8.4 Comparison and Competition Between SN1, SN2, E1 and E2

For a certain substrate, it may have chance to go through any of the four reaction pathways. So it seems rather challenging to predict the outcome of a certain reaction. We will talk about the strategies that can be applied in solving such problem, and explain the reasonings behind.

It is very important to understand that the structural nature of a substrate (primary, secondary or tertiary) is the most critical factor to determine which reaction pathway it goes through. For example, primary substrates never go with SN1 or E1 because the primary carbocations are too unstable. If the substrate could go with a couple of different reaction pathways, then the reaction conditions, including the basicity/nucleophilicity of the reagent, temperature, solvent etc., play the important role to determine which pathway is the major one. Our discussions therefore will start from the different type for substrates, then explore the condition effects on that substrate.

 

Methyl

This is the easiest case. Methyl substrate only go with SN2 reaction, if any reaction occurs. Elimination is not possible for methyl substrates, and no SN1 reaction either because CH3+ is too unreactive to be formed, so the only possible way is SN2.

 

Primary (1°)

Primary (1°) substrates cannot go with any unimolecular reaction, that is no SN1/E1, because primary carbocations are too unstable to be formed. Since primary substrates are very good candidates for SN2 reaction, so SN2 is the predominant pathway when good nucleophile is used. The only exception is that when big bulky base/nucleophile is used, E2 becomes the major reaction.

Examples of reactions for primary substrates:

 

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Figure 8.4a Reactions for primary substrates

Secondary (2°)

It is most complicated or challenging to predict the reaction of a secondary substrate (2°), because all the pathways are possible. The reaction conditions then become very key factor. The total four types of reactions can be separated into 3 pathway, that is:

  • E2: favored by a strong base
  • SN2: favored by a good nucleophile (relatively weaker base)
  • SN1/E1: It is hard to separate SN1 and E1 completely apart, because they both go through carbocation intermediates, and are favored by poor nucleophile/weak base, for example, H2O or ROH (solvolysis). Under such neutral condition, SN1 and E1 usually occur together for secondary substrates, and increasing the reaction temperature favors E1 over SN1.

It is relatively easy to separate SN2 and E2 pathways from SN1/E1, since both SN2 and E2 require strong nucleophile or strong base that are usually negatively charged species, while SN1/E1 require neutral conditions.

In order to distinguish SN2 from E2, we need to be able to determine whether a negatively charged anion is a strong nucleophile (for SN2) or a strong base (for E2)? All nucleophiles are potential bases, and all bases are potential nucleophiles, because the reactive part of both nucleophile and base is lone pair electrons. Whether an anion is a better nucleophile or a better base depends on its basicity, size and polarizability. Generally speaking, the relative stronger bases have the stronger tendency to act as base; and relative weaker base, with small size and good polarizability, have the better tendency to act as nucleophile, see the list given below.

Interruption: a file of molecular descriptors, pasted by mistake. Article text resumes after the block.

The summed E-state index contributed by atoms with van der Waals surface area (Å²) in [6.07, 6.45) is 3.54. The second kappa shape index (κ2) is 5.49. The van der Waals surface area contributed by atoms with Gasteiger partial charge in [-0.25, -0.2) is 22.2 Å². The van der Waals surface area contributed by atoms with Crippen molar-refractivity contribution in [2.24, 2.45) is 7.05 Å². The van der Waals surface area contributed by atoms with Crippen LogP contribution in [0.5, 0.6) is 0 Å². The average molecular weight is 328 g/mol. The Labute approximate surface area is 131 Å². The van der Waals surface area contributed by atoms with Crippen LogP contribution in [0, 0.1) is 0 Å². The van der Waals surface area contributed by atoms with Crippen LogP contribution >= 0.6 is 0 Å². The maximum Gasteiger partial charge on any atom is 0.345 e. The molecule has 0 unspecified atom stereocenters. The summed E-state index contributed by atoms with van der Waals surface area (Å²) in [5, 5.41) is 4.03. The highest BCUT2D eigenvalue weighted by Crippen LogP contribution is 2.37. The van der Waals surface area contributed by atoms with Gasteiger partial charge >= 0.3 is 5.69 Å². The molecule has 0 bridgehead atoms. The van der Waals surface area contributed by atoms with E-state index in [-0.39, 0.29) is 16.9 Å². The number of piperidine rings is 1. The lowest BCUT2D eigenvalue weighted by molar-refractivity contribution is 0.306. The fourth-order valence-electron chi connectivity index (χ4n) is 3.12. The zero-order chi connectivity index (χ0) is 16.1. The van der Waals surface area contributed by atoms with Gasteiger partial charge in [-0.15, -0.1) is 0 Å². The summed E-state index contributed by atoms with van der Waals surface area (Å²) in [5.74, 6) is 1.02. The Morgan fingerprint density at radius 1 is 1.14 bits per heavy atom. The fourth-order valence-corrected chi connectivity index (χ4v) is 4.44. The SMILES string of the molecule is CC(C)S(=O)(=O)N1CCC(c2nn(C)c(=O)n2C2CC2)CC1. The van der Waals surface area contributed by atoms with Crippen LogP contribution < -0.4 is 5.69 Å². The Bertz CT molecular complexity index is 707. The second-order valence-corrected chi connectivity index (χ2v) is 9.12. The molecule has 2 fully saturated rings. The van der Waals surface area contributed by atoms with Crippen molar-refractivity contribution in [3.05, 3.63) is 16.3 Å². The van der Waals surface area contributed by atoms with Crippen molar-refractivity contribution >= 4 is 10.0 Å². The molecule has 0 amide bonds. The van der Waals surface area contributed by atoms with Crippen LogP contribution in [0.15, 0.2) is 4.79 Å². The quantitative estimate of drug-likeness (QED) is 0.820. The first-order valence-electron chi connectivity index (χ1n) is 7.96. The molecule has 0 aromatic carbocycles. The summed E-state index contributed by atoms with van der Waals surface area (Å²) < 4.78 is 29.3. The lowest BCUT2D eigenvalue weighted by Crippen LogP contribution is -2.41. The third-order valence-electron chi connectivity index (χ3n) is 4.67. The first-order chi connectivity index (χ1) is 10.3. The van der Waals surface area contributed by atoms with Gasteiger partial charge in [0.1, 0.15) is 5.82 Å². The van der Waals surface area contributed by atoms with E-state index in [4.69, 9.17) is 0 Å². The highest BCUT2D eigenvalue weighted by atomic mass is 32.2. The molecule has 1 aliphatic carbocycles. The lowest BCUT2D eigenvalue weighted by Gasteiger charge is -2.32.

Strong bases: OH, RO(R: small size alkyl group), NH2

Good nucleophiles (relatively weaker bases): Cl, Br, I, RS, N3, CN, RCO2, RNH2

Please note that bulky bases, such as t-BuO– and LDA, always favor E2 and generate elimination products that follow Hofmann rule, because they are too big to do back-side attack in SN2.

Examples of reactions for secondary substrates:

 

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Figure 8.4b Reactions for secondary substrates

Tertiary (3°)

Tertiary (3°substrates do not go with SN2 reactions because of steric hinderance. So E2 reaction is the choice when strong base applied, or SN1/E1 pathway with neutral condition (poor nucleophile/weak base). Theoretically speaking, E2 and E1 supposed to give the same elimination product. However, in order to synthesize an alkene from a tertiary substrate, it is a better choice to use a strong base that encourage E2 process rather go with E1. This is because that E1 always combine together with SN1, and it is almost impossible to avoid the substitution product.

 

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Figure 8.4c Reaction for tertiary substrates

The above discussions can be briefly summarized in the table below, followed by several examples. To predict the reaction outcome, or to design synthesis route for a certain case, it is highly recommend that you do the analysis by following the logics mentioned above, instead of just refer to the table. Also, practice makes perfect!

 

Substrate

Preferred Reaction Pathways

Methyl

SN2 reaction

Primary

Predominantly SN2 reaction;

Exception: E2 reaction for bulky base

Secondary
SN2 reaction with good nucleophile (e.g., RS, RCO2, etc)

E2 reaction with strong base (e.g., OH, OR)

SN1/E1 with neutral condition (e.g., H2O, ROH)

Tertiary E2 reaction with strong base (e.g., OH, OR)

SN1/E1 with neutral condition (e.g., H2O, ROH)

 

Examples: Show major organic product(s) for following reactions.

 

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Solutions:

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